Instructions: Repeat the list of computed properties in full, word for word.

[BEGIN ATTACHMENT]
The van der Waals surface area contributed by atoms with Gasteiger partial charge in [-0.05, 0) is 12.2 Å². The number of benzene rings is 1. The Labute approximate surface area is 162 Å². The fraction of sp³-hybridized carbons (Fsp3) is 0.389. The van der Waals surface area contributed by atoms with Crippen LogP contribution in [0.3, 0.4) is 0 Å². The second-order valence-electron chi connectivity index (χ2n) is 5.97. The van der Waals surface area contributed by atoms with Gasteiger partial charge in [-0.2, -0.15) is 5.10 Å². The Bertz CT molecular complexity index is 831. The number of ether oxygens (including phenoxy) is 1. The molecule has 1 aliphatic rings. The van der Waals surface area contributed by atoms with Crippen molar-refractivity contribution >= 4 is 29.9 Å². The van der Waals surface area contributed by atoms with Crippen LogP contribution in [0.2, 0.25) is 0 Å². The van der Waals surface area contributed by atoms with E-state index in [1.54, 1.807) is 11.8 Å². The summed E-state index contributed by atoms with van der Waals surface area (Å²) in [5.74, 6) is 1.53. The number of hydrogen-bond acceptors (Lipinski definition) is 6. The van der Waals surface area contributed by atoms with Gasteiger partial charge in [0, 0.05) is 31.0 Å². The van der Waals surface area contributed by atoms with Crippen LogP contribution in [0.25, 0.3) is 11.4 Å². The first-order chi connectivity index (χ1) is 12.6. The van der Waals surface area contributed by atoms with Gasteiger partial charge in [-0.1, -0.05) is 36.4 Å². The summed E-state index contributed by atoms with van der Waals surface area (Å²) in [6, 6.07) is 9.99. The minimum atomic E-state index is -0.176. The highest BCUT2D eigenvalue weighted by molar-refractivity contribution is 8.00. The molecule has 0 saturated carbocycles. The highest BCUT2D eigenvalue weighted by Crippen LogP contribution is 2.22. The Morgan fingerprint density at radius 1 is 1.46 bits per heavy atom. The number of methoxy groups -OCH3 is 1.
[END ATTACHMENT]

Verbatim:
The van der Waals surface area contributed by atoms with Gasteiger partial charge in [-0.05, 0) is 12.2 Å². The number of benzene rings is 1. The Labute approximate surface area is 162 Å². The fraction of sp³-hybridized carbons (Fsp3) is 0.389. The van der Waals surface area contributed by atoms with Crippen LogP contribution in [0.3, 0.4) is 0 Å². The second-order valence-electron chi connectivity index (χ2n) is 5.97. The van der Waals surface area contributed by atoms with Gasteiger partial charge in [-0.2, -0.15) is 5.10 Å². The Bertz CT molecular complexity index is 831. The number of ether oxygens (including phenoxy) is 1. The molecule has 1 aliphatic rings. The van der Waals surface area contributed by atoms with Crippen molar-refractivity contribution >= 4 is 29.9 Å². The van der Waals surface area contributed by atoms with Crippen LogP contribution in [0.2, 0.25) is 0 Å². The van der Waals surface area contributed by atoms with E-state index in [1.54, 1.807) is 11.8 Å². The summed E-state index contributed by atoms with van der Waals surface area (Å²) in [5.74, 6) is 1.53. The number of hydrogen-bond acceptors (Lipinski definition) is 6. The van der Waals surface area contributed by atoms with Gasteiger partial charge in [0, 0.05) is 31.0 Å². The van der Waals surface area contributed by atoms with Crippen LogP contribution in [0.25, 0.3) is 11.4 Å². The first-order chi connectivity index (χ1) is 12.6. The van der Waals surface area contributed by atoms with Gasteiger partial charge in [-0.1, -0.05) is 36.4 Å². The summed E-state index contributed by atoms with van der Waals surface area (Å²) in [6, 6.07) is 9.99. The minimum atomic E-state index is -0.176. The highest BCUT2D eigenvalue weighted by molar-refractivity contribution is 8.00. The molecule has 0 saturated carbocycles. The highest BCUT2D eigenvalue weighted by Crippen LogP contribution is 2.22. The Morgan fingerprint density at radius 1 is 1.46 bits per heavy atom. The number of methoxy groups -OCH3 is 1.